4. Kill3rGreen

    Kill3rGreen New Member

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    Show us the results. If they break, we'll say "told you so." If they bend, we'll take the credit, of course. <br><br>Haha thanks both, I will see what I can do.
     
  5. JoergS

    JoergS Administrator

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    I use a cheap disposable blow torch for bending steel thicker than 10mm and threaded rods of any size. Threaded rods will break if you try to bend them cold.<br><br>Clamp the rod in the vise and use a steel tube for the bending, just as Bert has explained.<br><br>When you heat the steel rod, just keep the flame on the spot where you want to bend it until it glows bright red. Then bend away, it will be very soft.
     
  6. Kill3rGreen

    Kill3rGreen New Member

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    Thanks JoergS! I am pretty sure the metal is steel as I have tried using many spots of leverage on this frame with no bends yet. I tried slow bending and it just springs back at me. Going camping for the next few days so I will get a good bed of coals going to slowly bend this into shape. I have 1x pink bandset left over I want to throw on this light weight frame which should fit nicely in my back pocket when finished. I'll be sure to post some pics when I get back, maybe I will get some sling hunting in also. :]
     
  7. Bert the Welder

    Bert the Welder New Member

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    <table width="90%" cellspacing="1" cellpadding="0" border="0" align="center">
    <tr><td><span class="genmed"><b>JoergS wrote:</b></span></td></tr>
    <tr><td class="quote">Threaded rods will break if you try to bend them cold</td></tr>
    </table>
    <span class="postbody"><br><br>Again, depends on the rod quality. I've got some 3/8" that I bent and squeezed with my hands right over on itself. Not even a crack. Metal used to produce fasteners varies so much. Bought a box of #10, 2" screws a while back from a store I don't usually go to. The just kept twisting off at about half way in, right where the thread started. Won't be using those again. Glad I wasn't installing a railing at a clients house!<br>And yeah, I forgot some of those little torches available now have good venturies, so you can get some good heat. I'm just used to my oxy/propane torches.</span>
     
  8. HonzaS

    HonzaS New Member

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    I bought a propane butane soldering kit for 20 euros. I bend steel and stainless steel rod, diameter to 12 mm. No problem.<br><br><img src="http://www.melichar.cz/images-produkty/4911/035930d-lotlampenset-44799.jpg" border="0" alt=""><br><br><img src="http://desmond.imageshack.us/Himg525/scaled.php?server=525&filename=p7241722.jpg&res=landing" border="0" alt="">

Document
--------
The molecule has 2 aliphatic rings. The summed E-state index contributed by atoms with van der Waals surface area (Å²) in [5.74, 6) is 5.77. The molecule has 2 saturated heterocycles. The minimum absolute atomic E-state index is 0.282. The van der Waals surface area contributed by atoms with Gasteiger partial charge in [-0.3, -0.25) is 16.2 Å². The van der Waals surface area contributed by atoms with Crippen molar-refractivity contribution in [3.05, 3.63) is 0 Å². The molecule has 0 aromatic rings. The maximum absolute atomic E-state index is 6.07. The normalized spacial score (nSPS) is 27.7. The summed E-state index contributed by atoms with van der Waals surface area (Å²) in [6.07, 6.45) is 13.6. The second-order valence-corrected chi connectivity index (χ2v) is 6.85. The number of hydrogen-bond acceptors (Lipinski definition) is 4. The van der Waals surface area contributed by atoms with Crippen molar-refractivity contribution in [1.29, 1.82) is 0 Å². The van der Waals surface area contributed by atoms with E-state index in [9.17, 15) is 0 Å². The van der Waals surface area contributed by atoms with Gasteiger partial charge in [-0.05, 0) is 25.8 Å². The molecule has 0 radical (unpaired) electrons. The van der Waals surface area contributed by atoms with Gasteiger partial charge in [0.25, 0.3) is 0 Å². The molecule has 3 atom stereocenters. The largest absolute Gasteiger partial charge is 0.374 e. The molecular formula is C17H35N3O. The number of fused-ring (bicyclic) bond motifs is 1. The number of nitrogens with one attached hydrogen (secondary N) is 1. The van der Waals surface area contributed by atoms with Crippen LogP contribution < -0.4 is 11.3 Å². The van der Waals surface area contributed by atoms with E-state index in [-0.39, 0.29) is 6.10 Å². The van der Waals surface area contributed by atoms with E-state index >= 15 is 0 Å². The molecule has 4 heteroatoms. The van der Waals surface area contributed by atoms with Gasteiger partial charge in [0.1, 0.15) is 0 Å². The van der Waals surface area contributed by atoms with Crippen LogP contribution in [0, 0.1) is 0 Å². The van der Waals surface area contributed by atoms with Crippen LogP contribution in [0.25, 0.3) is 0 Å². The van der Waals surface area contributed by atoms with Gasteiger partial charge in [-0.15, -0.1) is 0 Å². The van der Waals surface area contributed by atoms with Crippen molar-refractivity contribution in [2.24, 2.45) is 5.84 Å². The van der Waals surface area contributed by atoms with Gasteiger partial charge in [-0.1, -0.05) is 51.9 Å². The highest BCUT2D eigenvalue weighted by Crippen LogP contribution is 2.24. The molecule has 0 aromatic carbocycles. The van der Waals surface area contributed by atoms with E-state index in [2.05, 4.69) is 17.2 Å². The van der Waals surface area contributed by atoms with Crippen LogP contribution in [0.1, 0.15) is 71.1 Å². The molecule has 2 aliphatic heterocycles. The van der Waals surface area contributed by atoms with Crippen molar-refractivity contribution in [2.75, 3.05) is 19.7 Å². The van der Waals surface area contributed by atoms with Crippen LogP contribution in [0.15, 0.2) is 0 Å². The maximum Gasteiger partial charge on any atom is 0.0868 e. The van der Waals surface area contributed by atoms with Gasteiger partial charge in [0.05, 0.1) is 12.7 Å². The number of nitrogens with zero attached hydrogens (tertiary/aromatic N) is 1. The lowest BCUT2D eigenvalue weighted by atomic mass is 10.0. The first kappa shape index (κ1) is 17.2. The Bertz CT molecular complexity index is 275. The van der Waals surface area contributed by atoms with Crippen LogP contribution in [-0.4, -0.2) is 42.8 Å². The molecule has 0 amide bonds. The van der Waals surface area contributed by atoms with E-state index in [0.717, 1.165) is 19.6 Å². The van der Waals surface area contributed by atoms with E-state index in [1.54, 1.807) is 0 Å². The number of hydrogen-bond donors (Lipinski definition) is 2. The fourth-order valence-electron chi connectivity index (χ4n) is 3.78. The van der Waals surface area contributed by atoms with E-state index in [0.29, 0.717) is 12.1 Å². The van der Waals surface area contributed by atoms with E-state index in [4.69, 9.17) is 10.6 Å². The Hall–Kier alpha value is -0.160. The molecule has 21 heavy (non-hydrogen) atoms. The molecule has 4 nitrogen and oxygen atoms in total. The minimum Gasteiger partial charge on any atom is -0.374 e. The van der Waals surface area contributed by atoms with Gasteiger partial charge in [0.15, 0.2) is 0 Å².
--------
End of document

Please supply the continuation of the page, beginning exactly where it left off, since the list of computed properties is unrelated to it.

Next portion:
9. Bert the Welder

    Bert the Welder New Member

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    <table width="90%" cellspacing="1" cellpadding="0" border="0" align="center">
    <tr><td><span class="genmed"><b>HonzaS wrote:</b></span></td></tr>
    <tr><td class="quote">I bought a propane butane soldering kit for 20 euros. I bend steel and stainless steel rod, diameter to 12 mm. No problem.</td></tr>
    </table>
    <span class="postbody"><br><br>That's a cool little torch!</span>
     
  10. Kill3rGreen

    Kill3rGreen New Member

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    Thanks guys, I ended up building a roaring fire at camp and laid the rod in coals once there was a good bed and it was hot enough. The results were not so satisfactory tho as I had no tools but an axe on me and it came out rather rough lol. Probably did not help I had a few to many to drink and it was pitch black out..
     
  11. Bert the Welder

    Bert the Welder New Member

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    <img src="http://illiweb.com/fa/i/smiles/icon_lol.gif" alt="Laughing" longdesc="7"><img src="http://illiweb.com/fa/i/smiles/icon_lol.gif" alt="Laughing" longdesc="7"><img src="http://illiweb.com/fa/i/smiles/icon_lol.gif" alt="Laughing" longdesc="7"><img src="http://illiweb.com/fa/i/smiles/drunken_smilie.png" alt="drunken" longdesc="30"><br>That's the oldest school method there is for heating and bending and works just fine! Bending hot is quite different than bending cold. Takes practice and getting to know how the metal behaves.<br>"Wobbly pops" won't help! <img src="http://illiweb.com/fa/i/smiles/icon_lol.gif" alt="Laughing" longdesc="7">